Reflections on writing about love…

Learning about dialogue often requires studying the work of others. What works, what doesn’t, what sounds forced, and what rolls naturally. Dialogue transforms when taken from the page and enacted. I admire the conversations between Joan and Sherlock on the television series, Elementary. It’s not often I find the story line of television worth considering, but as a long time fan of Sherlock Holmes, Lucy Liu and Jonny Lee Miller–I indulge in rare, late night, earphoned, Hulu binges. Occasionally, words will find their way into my waking and sleeping mind, resting there until I analyze them, dissect them, and consider them thoroughly.

Joan:

Do you think we’re cut off from the world? You know, neither of us dates, neither one of us goes out much, at all really.

Sherlock:

We aren’t cut off from the world; we’re engaged in creating one that’s actually worth living in, one that addresses our needs entirely and eliminates anything extraneous.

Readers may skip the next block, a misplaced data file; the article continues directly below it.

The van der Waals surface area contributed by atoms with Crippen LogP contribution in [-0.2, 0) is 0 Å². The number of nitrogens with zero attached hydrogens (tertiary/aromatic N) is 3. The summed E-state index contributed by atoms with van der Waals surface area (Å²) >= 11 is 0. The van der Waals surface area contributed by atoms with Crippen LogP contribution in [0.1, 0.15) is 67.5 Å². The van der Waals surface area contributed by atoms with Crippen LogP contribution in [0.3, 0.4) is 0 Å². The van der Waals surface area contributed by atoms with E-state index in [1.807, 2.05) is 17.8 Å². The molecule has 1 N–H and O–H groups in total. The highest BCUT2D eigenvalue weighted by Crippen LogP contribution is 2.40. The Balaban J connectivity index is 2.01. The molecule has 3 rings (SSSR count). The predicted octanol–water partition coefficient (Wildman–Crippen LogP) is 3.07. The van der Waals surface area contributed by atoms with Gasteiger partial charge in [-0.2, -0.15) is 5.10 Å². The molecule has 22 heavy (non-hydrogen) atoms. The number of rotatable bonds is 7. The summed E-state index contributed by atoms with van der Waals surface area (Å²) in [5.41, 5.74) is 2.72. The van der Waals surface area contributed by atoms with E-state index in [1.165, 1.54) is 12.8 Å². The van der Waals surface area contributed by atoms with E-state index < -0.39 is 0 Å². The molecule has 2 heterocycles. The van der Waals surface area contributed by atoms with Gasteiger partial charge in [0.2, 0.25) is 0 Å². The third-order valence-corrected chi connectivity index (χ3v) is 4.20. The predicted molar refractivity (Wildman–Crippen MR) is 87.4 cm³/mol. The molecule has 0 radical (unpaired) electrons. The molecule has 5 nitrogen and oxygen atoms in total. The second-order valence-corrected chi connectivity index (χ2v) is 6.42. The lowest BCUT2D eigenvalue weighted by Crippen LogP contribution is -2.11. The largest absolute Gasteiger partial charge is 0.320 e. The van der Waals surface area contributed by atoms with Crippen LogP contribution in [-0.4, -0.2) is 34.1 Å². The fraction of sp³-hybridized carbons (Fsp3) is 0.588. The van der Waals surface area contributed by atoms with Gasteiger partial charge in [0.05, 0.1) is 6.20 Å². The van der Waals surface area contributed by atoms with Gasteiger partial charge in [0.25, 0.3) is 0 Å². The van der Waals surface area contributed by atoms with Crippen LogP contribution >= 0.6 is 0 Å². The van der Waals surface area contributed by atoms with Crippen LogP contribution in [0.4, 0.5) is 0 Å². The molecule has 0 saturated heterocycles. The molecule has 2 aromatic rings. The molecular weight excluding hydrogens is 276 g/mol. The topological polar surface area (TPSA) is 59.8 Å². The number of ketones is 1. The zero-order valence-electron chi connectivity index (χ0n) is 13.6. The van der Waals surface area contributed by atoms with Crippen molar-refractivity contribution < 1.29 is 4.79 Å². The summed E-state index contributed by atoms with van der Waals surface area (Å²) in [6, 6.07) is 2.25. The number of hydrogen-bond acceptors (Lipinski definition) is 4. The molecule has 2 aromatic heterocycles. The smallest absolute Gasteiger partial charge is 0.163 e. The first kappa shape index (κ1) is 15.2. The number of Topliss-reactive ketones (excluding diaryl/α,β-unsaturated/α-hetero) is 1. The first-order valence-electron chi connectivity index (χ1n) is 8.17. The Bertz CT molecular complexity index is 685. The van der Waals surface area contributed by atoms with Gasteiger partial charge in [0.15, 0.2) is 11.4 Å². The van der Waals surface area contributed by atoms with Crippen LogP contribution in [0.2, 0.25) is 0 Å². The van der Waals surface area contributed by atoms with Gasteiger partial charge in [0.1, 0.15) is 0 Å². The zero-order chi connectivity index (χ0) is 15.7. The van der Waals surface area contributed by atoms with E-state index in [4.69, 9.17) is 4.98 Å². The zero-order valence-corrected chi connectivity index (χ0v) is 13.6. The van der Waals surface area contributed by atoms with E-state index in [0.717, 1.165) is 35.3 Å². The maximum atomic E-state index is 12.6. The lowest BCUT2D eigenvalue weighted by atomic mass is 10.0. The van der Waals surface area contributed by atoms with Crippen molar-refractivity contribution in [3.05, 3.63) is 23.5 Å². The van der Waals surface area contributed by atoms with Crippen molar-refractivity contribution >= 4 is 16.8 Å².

Joan:

Well, my friends signed me up for this dating website and I think I’m going to put my profile up, you know, so be nice in case I bring someone around.

Sherlock:

Won’t be an issue, Oh, our journalist tears herself away from her adoring public.

Joan:

Why won’t it be an issue?

Sherlock:

Because you won’t actually bring anyone around,

I’ve lived most of my life with the firm conviction that romantic love is a delusion; it’s a futile hedge against the existential terror that is our own singularity. Then I met someone who calls herself Irene Adler, who forced me to reexamine those convictions. She, of course, turned out to be a criminal.

Joan:

We never really discussed how that made you feel.

Sherlock:

I feel liberated. I am now and forever, post love, and as such, free to pursue a life of meaning.

Elementary: Season 2, Episode 3, We Are Everyone.

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